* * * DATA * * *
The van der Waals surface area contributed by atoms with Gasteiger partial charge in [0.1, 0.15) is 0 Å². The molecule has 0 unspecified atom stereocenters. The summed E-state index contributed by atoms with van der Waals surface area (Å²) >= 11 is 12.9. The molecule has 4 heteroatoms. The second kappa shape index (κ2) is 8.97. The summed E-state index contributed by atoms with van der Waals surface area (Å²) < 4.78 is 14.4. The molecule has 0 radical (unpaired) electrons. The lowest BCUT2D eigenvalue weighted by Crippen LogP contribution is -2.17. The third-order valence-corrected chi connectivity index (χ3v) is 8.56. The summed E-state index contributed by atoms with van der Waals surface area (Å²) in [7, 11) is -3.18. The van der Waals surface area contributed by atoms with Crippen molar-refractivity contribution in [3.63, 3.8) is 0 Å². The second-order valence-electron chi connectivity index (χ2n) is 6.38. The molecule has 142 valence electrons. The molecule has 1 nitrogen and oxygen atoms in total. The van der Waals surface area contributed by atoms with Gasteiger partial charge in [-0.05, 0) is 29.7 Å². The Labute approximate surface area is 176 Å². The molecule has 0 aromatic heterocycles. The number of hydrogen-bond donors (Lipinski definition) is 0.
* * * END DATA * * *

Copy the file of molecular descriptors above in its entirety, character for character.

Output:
The van der Waals surface area contributed by atoms with Gasteiger partial charge in [0.1, 0.15) is 0 Å². The molecule has 0 unspecified atom stereocenters. The summed E-state index contributed by atoms with van der Waals surface area (Å²) >= 11 is 12.9. The molecule has 4 heteroatoms. The second kappa shape index (κ2) is 8.97. The summed E-state index contributed by atoms with van der Waals surface area (Å²) < 4.78 is 14.4. The molecule has 0 radical (unpaired) electrons. The lowest BCUT2D eigenvalue weighted by Crippen LogP contribution is -2.17. The third-order valence-corrected chi connectivity index (χ3v) is 8.56. The summed E-state index contributed by atoms with van der Waals surface area (Å²) in [7, 11) is -3.18. The van der Waals surface area contributed by atoms with Crippen molar-refractivity contribution in [3.63, 3.8) is 0 Å². The second-order valence-electron chi connectivity index (χ2n) is 6.38. The molecule has 142 valence electrons. The molecule has 1 nitrogen and oxygen atoms in total. The van der Waals surface area contributed by atoms with Gasteiger partial charge in [-0.05, 0) is 29.7 Å². The Labute approximate surface area is 176 Å². The molecule has 0 aromatic heterocycles. The number of hydrogen-bond donors (Lipinski definition) is 0.